• What will it take to get there?
  • Why will your customers (external and internal) care about this? What job are you helping them get done better?
  • Upon what do you base these beliefs?
  • What data do you have to back this up?
  • Where did the data come from?
  • How will you measure success, and motivate your resources properly?

Each of these things must be clearly articulated (preferably visually) to participants and aligned with the system you ultimately design. You can’t improve a system until the actors actually participate in the system.

Are you still pushing your product on customers who, as a whole, no longer value it? While the CRM market has embraced the likes of Salesforce.com, are you still pushing tired old products and irrelevant services, selecting the wrong new products and services to push, and misunderstanding the services your potential customers need? Are you ceding market share for profit? Is that now starting to fail you? Your customers will always have the same jobs to get done, but that doesn’t mean they will continue to buy the same products. They will always seek new and better ways to get the job, or portfolio of jobs done. Technology changes, new products eventually migrate to commodity or utility status, and those who embrace the business model and pricing premiums that got them where they are today (stalled growth and low profitability) will simply fade away. It’s time for these companies to stop pushing, and starting pulling (and I’m not talking about inbound marketing). Understanding your customers’ problems before they do (with forward looking tools), and putting the right message in front of them when they discover their problem, is critical. You need to help them solve these problems early. If you continue to wait until they contact you for a feature list, you’ve lost. They should never have to solve the problem on their own; but will continue to do so as long as you are pushing features around a product category. Alternatively, a competitor will solve the problem. You lose either way.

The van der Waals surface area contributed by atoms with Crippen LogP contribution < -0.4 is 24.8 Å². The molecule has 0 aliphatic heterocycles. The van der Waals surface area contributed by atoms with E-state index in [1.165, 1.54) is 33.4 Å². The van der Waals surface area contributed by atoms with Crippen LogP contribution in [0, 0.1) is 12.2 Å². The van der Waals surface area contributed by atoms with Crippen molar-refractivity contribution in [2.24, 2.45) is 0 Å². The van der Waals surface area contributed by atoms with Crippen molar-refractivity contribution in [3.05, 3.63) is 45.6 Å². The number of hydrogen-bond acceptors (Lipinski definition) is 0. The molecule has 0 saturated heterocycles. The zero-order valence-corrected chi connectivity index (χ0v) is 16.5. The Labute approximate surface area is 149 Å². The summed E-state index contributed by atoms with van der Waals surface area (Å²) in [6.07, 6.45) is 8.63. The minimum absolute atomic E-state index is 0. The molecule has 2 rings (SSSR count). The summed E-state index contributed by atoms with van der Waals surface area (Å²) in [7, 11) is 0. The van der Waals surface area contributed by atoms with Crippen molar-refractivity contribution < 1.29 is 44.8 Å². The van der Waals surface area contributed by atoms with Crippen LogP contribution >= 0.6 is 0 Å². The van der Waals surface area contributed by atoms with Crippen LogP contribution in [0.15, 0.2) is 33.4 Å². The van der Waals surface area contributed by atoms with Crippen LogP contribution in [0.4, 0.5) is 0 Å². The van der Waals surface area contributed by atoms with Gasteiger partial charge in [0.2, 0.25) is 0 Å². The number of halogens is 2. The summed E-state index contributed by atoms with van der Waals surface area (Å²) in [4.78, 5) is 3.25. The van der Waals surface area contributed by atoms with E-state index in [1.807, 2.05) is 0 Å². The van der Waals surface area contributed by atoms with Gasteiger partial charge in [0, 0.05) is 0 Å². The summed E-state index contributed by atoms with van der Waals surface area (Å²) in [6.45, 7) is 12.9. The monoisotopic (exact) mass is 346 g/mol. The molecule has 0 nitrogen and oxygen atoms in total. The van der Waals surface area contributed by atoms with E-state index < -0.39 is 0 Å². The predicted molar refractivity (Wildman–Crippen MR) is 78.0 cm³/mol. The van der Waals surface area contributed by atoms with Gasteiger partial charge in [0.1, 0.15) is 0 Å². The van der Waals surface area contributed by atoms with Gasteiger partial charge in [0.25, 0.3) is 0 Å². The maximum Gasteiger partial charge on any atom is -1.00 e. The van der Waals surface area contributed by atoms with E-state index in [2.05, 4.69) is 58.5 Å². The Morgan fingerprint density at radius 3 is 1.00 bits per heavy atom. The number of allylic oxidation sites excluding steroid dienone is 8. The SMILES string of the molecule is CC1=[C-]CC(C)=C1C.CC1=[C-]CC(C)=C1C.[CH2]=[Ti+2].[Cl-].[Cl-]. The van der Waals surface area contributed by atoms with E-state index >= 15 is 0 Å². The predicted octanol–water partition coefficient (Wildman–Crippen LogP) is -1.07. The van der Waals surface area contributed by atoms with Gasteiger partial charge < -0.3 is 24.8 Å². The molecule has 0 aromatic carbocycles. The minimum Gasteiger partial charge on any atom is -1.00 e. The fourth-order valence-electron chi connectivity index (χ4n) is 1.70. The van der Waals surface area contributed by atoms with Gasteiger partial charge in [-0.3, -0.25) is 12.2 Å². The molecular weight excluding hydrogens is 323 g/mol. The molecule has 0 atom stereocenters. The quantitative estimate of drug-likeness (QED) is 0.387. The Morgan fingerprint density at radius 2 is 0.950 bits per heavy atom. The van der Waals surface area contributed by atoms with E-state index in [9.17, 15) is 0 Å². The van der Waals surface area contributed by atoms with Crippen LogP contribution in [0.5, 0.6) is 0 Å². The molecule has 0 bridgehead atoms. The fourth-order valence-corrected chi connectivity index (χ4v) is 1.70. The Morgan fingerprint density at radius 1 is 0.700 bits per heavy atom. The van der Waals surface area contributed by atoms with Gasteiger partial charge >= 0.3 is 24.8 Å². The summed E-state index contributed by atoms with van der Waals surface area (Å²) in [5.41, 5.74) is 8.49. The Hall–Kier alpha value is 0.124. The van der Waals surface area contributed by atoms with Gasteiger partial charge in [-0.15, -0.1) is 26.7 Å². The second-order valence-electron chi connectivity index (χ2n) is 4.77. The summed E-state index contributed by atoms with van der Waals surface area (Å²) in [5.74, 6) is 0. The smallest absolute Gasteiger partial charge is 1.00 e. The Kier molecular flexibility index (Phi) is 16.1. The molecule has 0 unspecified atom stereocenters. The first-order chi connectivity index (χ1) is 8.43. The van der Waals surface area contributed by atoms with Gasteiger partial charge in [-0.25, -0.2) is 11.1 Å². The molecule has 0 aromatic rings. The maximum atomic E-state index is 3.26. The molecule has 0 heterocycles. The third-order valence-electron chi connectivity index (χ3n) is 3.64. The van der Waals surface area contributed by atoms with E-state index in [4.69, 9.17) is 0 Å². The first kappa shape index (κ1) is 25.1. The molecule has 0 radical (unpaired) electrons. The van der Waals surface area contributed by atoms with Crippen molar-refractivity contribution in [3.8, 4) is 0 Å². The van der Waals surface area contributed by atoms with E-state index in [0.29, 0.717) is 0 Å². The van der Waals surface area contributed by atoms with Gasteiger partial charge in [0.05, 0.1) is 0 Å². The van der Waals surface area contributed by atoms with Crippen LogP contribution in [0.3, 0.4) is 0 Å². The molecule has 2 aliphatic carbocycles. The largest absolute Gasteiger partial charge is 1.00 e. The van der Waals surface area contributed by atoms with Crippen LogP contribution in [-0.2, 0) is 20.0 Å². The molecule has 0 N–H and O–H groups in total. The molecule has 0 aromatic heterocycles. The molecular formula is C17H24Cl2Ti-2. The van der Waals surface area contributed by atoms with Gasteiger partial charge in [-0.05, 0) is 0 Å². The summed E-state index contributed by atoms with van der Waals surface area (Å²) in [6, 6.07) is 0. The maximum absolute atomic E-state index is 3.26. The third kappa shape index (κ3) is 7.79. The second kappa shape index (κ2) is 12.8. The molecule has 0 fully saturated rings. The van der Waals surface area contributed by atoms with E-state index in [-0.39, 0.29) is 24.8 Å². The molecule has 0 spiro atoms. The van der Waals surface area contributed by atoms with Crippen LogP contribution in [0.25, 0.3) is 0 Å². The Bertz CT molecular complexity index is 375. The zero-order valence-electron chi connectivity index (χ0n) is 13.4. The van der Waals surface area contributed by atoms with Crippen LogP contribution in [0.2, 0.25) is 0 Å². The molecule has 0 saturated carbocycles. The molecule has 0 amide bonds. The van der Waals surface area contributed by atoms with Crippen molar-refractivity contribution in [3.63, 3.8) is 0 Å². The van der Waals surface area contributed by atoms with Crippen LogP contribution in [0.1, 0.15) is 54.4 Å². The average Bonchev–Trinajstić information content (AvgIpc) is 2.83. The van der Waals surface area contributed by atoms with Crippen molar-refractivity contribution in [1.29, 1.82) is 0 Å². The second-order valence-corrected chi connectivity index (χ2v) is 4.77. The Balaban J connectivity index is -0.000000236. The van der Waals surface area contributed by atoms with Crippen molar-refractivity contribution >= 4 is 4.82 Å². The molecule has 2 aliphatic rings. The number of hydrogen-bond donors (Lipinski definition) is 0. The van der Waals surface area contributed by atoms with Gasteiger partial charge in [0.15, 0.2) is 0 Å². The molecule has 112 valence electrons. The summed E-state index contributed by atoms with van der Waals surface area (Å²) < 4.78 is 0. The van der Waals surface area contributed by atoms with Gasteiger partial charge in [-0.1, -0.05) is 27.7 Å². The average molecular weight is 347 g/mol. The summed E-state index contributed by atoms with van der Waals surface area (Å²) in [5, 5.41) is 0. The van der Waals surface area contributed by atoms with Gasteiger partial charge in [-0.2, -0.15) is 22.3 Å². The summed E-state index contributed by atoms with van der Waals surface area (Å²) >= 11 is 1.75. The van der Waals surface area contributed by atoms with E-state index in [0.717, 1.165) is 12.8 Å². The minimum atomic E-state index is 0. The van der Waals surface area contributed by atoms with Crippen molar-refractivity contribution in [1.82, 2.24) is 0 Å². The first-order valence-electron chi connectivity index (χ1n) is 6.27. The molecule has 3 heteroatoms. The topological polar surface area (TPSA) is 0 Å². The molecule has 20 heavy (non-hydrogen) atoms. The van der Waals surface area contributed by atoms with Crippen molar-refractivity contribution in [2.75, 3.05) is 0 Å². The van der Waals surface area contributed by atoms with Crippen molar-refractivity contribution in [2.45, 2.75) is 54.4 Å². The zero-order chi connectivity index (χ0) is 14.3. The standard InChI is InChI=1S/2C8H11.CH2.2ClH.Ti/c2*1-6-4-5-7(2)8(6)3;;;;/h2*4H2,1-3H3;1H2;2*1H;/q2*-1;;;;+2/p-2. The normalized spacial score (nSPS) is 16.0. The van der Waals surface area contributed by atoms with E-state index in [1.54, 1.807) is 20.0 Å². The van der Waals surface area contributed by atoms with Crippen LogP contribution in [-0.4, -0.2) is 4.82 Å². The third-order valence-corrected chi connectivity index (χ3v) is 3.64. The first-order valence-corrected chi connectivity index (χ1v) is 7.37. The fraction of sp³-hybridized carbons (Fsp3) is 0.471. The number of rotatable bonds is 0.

End of Part I (stay tuned)

This post was written as part of the IBM for Midsize Business program, which provides midsize businesses with the tools, expertise and solutions they need to become engines of a smarter planet. I’ve been compensated to contribute to this program, but the opinions expressed in this post are my own and don’t necessarily represent IBM’s positions, strategies or opinions.

Republished with author's permission from original post.


Please use comments to add value to the discussion. Maximum one link to an educational blog post or article. We will NOT PUBLISH brief comments like "good post," comments that mainly promote links, or comments with links to companies, products, or services.

Please enter your comment!
Please enter your name here